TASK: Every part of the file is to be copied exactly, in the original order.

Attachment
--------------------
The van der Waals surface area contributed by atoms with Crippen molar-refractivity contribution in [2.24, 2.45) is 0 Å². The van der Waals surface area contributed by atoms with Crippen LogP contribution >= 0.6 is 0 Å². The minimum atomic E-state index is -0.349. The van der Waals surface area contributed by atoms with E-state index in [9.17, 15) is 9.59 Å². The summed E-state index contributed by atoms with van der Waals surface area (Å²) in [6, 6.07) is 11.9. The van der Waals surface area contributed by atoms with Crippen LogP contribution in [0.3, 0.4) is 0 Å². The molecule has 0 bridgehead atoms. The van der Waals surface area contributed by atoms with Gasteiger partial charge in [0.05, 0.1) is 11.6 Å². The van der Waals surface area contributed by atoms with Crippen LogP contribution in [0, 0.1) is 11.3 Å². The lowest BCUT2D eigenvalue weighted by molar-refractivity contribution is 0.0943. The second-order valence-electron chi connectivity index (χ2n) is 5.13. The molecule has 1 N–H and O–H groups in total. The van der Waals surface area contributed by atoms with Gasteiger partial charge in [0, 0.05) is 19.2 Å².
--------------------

The van der Waals surface area contributed by atoms with Crippen molar-refractivity contribution in [2.24, 2.45) is 0 Å². The van der Waals surface area contributed by atoms with Crippen LogP contribution >= 0.6 is 0 Å². The minimum atomic E-state index is -0.349. The van der Waals surface area contributed by atoms with E-state index in [9.17, 15) is 9.59 Å². The summed E-state index contributed by atoms with van der Waals surface area (Å²) in [6, 6.07) is 11.9. The van der Waals surface area contributed by atoms with Crippen LogP contribution in [0.3, 0.4) is 0 Å². The molecule has 0 bridgehead atoms. The van der Waals surface area contributed by atoms with Gasteiger partial charge in [0.05, 0.1) is 11.6 Å². The van der Waals surface area contributed by atoms with Crippen LogP contribution in [0, 0.1) is 11.3 Å². The lowest BCUT2D eigenvalue weighted by molar-refractivity contribution is 0.0943. The second-order valence-electron chi connectivity index (χ2n) is 5.13. The molecule has 1 N–H and O–H groups in total. The van der Waals surface area contributed by atoms with Gasteiger partial charge in [0, 0.05) is 19.2 Å².